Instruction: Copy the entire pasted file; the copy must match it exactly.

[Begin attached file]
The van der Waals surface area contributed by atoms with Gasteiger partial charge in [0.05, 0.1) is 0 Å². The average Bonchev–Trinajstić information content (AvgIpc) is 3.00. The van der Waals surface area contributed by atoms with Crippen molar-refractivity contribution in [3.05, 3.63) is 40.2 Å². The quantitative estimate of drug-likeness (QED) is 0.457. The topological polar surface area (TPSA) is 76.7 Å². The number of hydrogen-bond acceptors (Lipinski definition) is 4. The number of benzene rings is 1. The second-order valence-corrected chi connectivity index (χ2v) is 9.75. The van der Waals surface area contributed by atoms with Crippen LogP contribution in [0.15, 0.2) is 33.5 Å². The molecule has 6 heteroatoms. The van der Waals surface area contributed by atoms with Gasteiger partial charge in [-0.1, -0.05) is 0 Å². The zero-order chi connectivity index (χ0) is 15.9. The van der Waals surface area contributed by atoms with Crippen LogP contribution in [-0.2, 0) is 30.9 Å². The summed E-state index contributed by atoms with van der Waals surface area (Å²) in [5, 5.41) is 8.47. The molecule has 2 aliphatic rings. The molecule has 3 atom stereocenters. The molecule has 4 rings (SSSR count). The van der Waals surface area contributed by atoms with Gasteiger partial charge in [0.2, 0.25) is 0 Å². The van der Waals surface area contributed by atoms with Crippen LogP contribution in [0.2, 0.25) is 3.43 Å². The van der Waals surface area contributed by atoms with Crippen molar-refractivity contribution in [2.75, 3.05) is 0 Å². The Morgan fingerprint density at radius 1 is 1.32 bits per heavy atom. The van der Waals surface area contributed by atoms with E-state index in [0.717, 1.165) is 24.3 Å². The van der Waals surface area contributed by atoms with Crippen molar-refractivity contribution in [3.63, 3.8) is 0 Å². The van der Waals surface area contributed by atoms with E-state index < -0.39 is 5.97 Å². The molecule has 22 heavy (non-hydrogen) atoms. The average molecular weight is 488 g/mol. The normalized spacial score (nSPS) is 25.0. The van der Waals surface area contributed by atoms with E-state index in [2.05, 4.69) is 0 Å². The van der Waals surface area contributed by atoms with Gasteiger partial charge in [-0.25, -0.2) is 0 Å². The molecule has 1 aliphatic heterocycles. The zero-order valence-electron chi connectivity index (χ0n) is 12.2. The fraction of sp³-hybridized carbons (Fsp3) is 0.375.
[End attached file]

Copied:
The van der Waals surface area contributed by atoms with Gasteiger partial charge in [0.05, 0.1) is 0 Å². The average Bonchev–Trinajstić information content (AvgIpc) is 3.00. The van der Waals surface area contributed by atoms with Crippen molar-refractivity contribution in [3.05, 3.63) is 40.2 Å². The quantitative estimate of drug-likeness (QED) is 0.457. The topological polar surface area (TPSA) is 76.7 Å². The number of hydrogen-bond acceptors (Lipinski definition) is 4. The number of benzene rings is 1. The second-order valence-corrected chi connectivity index (χ2v) is 9.75. The van der Waals surface area contributed by atoms with Crippen LogP contribution in [0.15, 0.2) is 33.5 Å². The molecule has 6 heteroatoms. The van der Waals surface area contributed by atoms with Gasteiger partial charge in [-0.1, -0.05) is 0 Å². The zero-order chi connectivity index (χ0) is 15.9. The van der Waals surface area contributed by atoms with Crippen LogP contribution in [-0.2, 0) is 30.9 Å². The summed E-state index contributed by atoms with van der Waals surface area (Å²) in [5, 5.41) is 8.47. The molecule has 2 aliphatic rings. The molecule has 3 atom stereocenters. The molecule has 4 rings (SSSR count). The van der Waals surface area contributed by atoms with Gasteiger partial charge in [0.2, 0.25) is 0 Å². The van der Waals surface area contributed by atoms with Crippen LogP contribution in [0.2, 0.25) is 3.43 Å². The van der Waals surface area contributed by atoms with Crippen molar-refractivity contribution in [2.75, 3.05) is 0 Å². The Morgan fingerprint density at radius 1 is 1.32 bits per heavy atom. The van der Waals surface area contributed by atoms with E-state index in [0.717, 1.165) is 24.3 Å². The van der Waals surface area contributed by atoms with Crippen molar-refractivity contribution in [3.63, 3.8) is 0 Å². The van der Waals surface area contributed by atoms with E-state index < -0.39 is 5.97 Å². The molecule has 22 heavy (non-hydrogen) atoms. The average molecular weight is 488 g/mol. The normalized spacial score (nSPS) is 25.0. The van der Waals surface area contributed by atoms with E-state index in [2.05, 4.69) is 0 Å². The van der Waals surface area contributed by atoms with Gasteiger partial charge in [-0.25, -0.2) is 0 Å². The molecule has 1 aliphatic heterocycles. The zero-order valence-electron chi connectivity index (χ0n) is 12.2. The fraction of sp³-hybridized carbons (Fsp3) is 0.375.